Skip to main content

The empty house.

It was a hot summer morning and the gumtrees in the middle distance had that tick-ticking noise. I was sitting on a chair at a table outside the quietest café in inner Melbourne overlooking a golf course that stretched away up an incline bisected by a tramline. I sat and watched golfers in ragged groups making their way up the green and out of sight. Trams rolled by slowly as if reluctant to disturb the golfers. The coffee was OK, but I wouldn't go out of my way for it. The silence was enough.

The café was on the eastern end of a large square aged-care hospital building. After an hour I wandered around the corner and back into the sliding glass doors on the south side. She had just finished her occupational therapy lesson and was waddling down a long corridor towards the light accompanied by a therapist who looked like a sumo wrestler. Over the reception and waiting area hung a television broadcasting the Third Test, with subtitles misspelling Shane Warne's jokes. We walked slowly out into the sunshine and up a pathway, past a 1940s chapel building and out into Park Street. I drove her home.

*

I was between Parkville and Carlton all summer long. People complain about parking at the Royal Melbourne Hospital, but I know about a bank of free two-hour spots that are always empty within 300 metres of the front door. I used it a lot over summer. (Clue: behind the Old Melbourne Motor Inn or whatever the graffitied run-down mess is called these days.) Waiting at RMH is easy. There's always plenty to do. I had coffee in the canteen (it is still a canteen despite the baristas and wraps), read the paper, checked back to the ward, and then went out and moved the car to a fresh spot. Still no-one there; yet cars were driving around in circles trying to get a spot directly outside the hospital.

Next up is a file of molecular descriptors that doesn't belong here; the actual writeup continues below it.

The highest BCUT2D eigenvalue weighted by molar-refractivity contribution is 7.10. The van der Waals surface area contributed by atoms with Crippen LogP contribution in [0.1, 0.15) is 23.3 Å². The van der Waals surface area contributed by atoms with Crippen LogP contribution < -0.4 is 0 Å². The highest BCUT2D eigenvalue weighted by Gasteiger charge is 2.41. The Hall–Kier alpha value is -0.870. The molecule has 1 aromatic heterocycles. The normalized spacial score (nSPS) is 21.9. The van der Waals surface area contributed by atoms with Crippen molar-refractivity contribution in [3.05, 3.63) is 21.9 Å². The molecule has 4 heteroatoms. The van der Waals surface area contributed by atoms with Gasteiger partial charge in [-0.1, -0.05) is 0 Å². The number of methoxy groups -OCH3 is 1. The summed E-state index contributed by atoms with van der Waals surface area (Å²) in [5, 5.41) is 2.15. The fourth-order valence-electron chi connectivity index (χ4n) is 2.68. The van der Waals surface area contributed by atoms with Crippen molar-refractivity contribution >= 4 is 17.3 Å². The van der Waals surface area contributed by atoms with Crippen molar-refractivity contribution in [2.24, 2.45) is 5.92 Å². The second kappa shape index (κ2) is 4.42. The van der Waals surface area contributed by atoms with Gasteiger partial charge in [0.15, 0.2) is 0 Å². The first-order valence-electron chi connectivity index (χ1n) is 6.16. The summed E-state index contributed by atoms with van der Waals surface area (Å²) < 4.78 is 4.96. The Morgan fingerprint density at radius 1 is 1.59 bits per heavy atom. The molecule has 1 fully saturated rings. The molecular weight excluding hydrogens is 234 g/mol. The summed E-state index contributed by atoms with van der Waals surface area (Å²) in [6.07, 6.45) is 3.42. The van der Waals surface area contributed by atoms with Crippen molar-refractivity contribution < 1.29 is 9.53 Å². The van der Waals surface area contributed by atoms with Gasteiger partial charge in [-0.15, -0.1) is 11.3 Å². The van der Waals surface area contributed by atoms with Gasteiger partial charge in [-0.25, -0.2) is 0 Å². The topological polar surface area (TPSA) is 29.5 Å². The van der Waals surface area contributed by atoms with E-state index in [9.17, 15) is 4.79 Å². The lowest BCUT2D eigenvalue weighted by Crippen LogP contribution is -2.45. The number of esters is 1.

She had had three spells over summer; two falls and a fainting episode. She had stayed in for up to two weeks at a time; this time she was a day patient, to be scanned in one of those tank things. She was finished after a couple of hours and had to lie there for another half hour while the nurse gave her sweet tea to revive her. When she was ready, I brought the car back to the five-minute drop-off outside the front door, brought her down and drove her home.

*

While she was in hospital I kept an eye on the slanting old house I grew up in, and kept the wildly overgrown garden alive. I stood there in silence in the mid-morning sun watering pots; ancient orchids, geraniums, a rose, a cactus; and in one pot, a spiky grass thing that had not been the original inhabitant but had blown in, killed the first occupant and taken over.

Decades flashed backwards in a vortex. The house straightened up; the garden shrank back to a pleasing ordered geometric pattern, a hideous jungle of ivy sunk into the ground uncovering a garage which rebuilt itself; and a mid-blue Holden Belmont rose out of the ground. It was 1967. I was watering potplants. But they were not my mother's; they were potplants in a trellised outbuilding in the house next door. The owner was Mrs Snaith, and she was away on a summer holiday, probably at her daughter-in-law's beach house. She was very old, and she paid me to keep her pots alive and there were hundreds of them. I climbed the fence each day and walked into the kind of quiet I would never forget. Just the drip of the pots on their terraced shelves, and the hiss of the hose.